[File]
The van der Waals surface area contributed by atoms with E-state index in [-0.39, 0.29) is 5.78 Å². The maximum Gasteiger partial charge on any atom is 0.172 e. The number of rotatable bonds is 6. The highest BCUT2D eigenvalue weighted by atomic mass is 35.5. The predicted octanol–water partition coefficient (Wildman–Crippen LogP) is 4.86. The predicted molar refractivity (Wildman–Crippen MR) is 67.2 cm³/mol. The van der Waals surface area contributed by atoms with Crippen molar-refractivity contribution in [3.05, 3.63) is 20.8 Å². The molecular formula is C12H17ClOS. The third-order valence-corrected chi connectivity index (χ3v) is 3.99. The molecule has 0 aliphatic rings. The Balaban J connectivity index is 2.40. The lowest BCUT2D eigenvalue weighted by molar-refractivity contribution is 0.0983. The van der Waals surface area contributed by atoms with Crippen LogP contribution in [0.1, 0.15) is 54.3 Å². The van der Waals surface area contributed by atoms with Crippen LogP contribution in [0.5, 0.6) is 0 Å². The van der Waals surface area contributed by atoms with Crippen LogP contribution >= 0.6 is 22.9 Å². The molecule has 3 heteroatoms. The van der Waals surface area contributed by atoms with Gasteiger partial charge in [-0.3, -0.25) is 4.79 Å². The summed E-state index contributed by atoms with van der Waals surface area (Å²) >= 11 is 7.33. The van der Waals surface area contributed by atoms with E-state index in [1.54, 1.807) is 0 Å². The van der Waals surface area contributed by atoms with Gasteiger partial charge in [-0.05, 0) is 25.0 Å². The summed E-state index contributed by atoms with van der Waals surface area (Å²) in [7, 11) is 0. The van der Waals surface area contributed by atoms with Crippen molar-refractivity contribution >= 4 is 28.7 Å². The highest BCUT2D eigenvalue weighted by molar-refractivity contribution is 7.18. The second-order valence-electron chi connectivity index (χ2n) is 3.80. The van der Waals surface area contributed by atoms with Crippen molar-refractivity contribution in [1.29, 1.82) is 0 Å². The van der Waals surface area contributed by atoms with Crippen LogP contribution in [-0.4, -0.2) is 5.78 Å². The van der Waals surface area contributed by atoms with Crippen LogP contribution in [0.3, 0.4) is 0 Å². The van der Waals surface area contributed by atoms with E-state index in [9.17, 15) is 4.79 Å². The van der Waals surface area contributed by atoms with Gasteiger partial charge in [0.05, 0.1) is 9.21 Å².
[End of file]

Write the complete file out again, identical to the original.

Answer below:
The van der Waals surface area contributed by atoms with E-state index in [-0.39, 0.29) is 5.78 Å². The maximum Gasteiger partial charge on any atom is 0.172 e. The number of rotatable bonds is 6. The highest BCUT2D eigenvalue weighted by atomic mass is 35.5. The predicted octanol–water partition coefficient (Wildman–Crippen LogP) is 4.86. The predicted molar refractivity (Wildman–Crippen MR) is 67.2 cm³/mol. The van der Waals surface area contributed by atoms with Crippen molar-refractivity contribution in [3.05, 3.63) is 20.8 Å². The molecular formula is C12H17ClOS. The third-order valence-corrected chi connectivity index (χ3v) is 3.99. The molecule has 0 aliphatic rings. The Balaban J connectivity index is 2.40. The lowest BCUT2D eigenvalue weighted by molar-refractivity contribution is 0.0983. The van der Waals surface area contributed by atoms with Crippen LogP contribution in [0.1, 0.15) is 54.3 Å². The van der Waals surface area contributed by atoms with Crippen LogP contribution in [0.5, 0.6) is 0 Å². The van der Waals surface area contributed by atoms with Crippen LogP contribution >= 0.6 is 22.9 Å². The molecule has 3 heteroatoms. The van der Waals surface area contributed by atoms with Gasteiger partial charge in [-0.3, -0.25) is 4.79 Å². The summed E-state index contributed by atoms with van der Waals surface area (Å²) >= 11 is 7.33. The van der Waals surface area contributed by atoms with E-state index in [1.54, 1.807) is 0 Å². The van der Waals surface area contributed by atoms with Gasteiger partial charge in [-0.05, 0) is 25.0 Å². The summed E-state index contributed by atoms with van der Waals surface area (Å²) in [7, 11) is 0. The van der Waals surface area contributed by atoms with Crippen molar-refractivity contribution >= 4 is 28.7 Å². The highest BCUT2D eigenvalue weighted by molar-refractivity contribution is 7.18. The second-order valence-electron chi connectivity index (χ2n) is 3.80. The van der Waals surface area contributed by atoms with Crippen molar-refractivity contribution in [1.29, 1.82) is 0 Å². The van der Waals surface area contributed by atoms with Crippen LogP contribution in [-0.4, -0.2) is 5.78 Å². The van der Waals surface area contributed by atoms with Crippen LogP contribution in [0.3, 0.4) is 0 Å². The van der Waals surface area contributed by atoms with E-state index in [9.17, 15) is 4.79 Å². The van der Waals surface area contributed by atoms with Gasteiger partial charge in [0.05, 0.1) is 9.21 Å².